A fascinating interview utterly unlike anything that would happen with a major U.S. publication. Der Spiegel talks at length to President Mahmoud Ahmadinejad (link is to English translation) about the Holocaust, Palestine, German responsibility to Jews, and about the current nuclear debates. Ahmadinejad accuses the interviewers of “fanatically” taking the side of European politicians, and indeed, the conversation often turns into a debate over Germany’s role in history, rather than a strict interview.
The interviewer harshly questions Ahmadinejad’s position on the Holocaust. There is no question that it happened, and that Germans — not just *Germany* — bear unfortunate collective responsibility for the tragedy, the reporter says. Ahmadinejad points to the jailing of an academic who questioned the Holocaust’s reality (although this was Austria, not Germany), and contends that “unbiased” research is not allowed to happen.
Here and elsewhere in the interview, he skillfully puts his fingers on precisely the weakest points in Western powers’ arguments, and those which are mostly likely to keep Middle Eastern (and others, such as Venezuelans and Bolivians) questioning American and European sincerity.
Of course there is no question about the Holocaust. But if researchers who deny its existance are jailed, there is not a wholly free marketplace of ideas on the subject, and the appearance of suppression of information arises. To the Palestinans, whose last 50 years has been dominated by events triggered in part by the Holocaust, this becomes suspicious.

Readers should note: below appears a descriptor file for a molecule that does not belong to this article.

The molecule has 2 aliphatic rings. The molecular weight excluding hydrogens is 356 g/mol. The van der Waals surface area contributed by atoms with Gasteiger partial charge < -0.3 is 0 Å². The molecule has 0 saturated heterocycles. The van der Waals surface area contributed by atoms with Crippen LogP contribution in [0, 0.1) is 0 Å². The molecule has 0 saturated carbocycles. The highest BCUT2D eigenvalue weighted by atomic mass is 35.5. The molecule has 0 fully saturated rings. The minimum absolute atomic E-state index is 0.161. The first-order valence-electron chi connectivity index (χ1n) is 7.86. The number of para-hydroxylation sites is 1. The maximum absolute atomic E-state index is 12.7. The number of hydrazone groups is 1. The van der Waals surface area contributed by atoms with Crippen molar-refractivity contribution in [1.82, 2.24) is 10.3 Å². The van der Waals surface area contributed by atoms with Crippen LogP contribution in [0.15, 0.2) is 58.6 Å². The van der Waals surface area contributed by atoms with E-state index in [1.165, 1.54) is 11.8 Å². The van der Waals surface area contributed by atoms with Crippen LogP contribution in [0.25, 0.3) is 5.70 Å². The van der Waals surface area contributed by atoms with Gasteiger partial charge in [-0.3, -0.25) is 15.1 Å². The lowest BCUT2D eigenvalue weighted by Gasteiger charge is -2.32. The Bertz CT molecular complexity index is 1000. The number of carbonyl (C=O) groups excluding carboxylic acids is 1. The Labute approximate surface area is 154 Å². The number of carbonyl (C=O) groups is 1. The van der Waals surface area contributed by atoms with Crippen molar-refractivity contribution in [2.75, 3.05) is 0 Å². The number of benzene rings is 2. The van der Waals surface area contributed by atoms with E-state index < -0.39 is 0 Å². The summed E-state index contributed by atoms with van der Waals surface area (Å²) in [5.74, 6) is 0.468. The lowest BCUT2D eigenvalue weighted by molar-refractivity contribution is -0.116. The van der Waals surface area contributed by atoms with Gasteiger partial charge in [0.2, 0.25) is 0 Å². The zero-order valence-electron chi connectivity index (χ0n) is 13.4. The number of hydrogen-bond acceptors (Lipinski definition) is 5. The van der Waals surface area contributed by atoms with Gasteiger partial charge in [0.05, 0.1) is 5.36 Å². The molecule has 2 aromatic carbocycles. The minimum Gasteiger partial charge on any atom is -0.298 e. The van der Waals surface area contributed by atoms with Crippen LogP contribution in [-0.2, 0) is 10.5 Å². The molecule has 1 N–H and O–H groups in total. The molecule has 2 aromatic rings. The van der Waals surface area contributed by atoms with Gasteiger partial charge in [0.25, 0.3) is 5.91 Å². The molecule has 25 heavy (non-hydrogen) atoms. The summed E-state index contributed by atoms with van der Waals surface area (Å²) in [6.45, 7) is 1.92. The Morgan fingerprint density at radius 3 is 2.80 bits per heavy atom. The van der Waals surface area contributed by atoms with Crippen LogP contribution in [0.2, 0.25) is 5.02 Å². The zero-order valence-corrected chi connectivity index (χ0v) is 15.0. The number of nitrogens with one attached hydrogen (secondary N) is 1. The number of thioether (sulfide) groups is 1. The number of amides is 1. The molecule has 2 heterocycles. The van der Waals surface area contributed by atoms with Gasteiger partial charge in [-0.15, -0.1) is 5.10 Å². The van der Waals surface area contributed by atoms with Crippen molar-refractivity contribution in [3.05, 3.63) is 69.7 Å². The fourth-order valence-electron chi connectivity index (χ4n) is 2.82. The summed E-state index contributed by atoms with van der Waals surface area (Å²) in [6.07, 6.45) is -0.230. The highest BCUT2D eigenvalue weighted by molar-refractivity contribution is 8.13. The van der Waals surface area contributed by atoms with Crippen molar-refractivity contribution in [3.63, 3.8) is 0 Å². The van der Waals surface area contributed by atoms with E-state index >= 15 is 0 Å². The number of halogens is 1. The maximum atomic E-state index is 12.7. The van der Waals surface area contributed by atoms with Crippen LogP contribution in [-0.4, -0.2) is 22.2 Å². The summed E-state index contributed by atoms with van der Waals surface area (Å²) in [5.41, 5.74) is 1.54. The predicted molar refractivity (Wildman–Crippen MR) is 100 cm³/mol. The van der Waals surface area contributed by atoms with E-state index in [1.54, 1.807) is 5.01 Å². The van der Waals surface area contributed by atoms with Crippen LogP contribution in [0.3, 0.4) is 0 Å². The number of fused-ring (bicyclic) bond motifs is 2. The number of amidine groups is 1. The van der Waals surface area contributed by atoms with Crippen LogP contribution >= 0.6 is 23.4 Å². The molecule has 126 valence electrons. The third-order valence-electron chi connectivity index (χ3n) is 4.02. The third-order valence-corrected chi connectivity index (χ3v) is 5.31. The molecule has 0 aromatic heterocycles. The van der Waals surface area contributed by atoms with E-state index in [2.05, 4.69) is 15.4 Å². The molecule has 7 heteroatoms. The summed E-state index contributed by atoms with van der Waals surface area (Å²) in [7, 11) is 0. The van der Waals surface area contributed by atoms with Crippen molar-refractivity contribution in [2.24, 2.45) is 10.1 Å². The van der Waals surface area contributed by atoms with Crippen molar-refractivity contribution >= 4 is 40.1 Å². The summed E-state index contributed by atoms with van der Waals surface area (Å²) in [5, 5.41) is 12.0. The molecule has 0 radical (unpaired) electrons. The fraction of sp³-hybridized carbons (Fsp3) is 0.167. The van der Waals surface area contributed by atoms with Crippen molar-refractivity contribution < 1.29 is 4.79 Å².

This is a key difference between the U.S. and German cultural markets. The most radical, offensive Ku Kux Klan members are allowed to say what they want in America. Holocaust denial is illegal here in Germany. But history here is very different. Americans do not believe in their own collective guilt for anything, be it slavery, Vietnam, or the overthrow of governments in Iran and elsewhere. Lacking that sense of collective responsibility for the past, Americans have no visceral consciousness that they have the capacity to do great harm in the world. Not so here — and the restrictions on speech are meant as a safeguard against worse evils.
Ahmadinejad also asks why Western powers are entitled to reserve to themselves, who already have nuclear technology, the right to determine who now develops it further. Logically and morally it is a powerful question, and one which resonates across the Middle East. This is an issue of realpolitik, one in which stronger powers trust only themselves, and fear the catastrophic disruption of a delicate balance of power. Realpolitik does not play well as a message to the masses, however.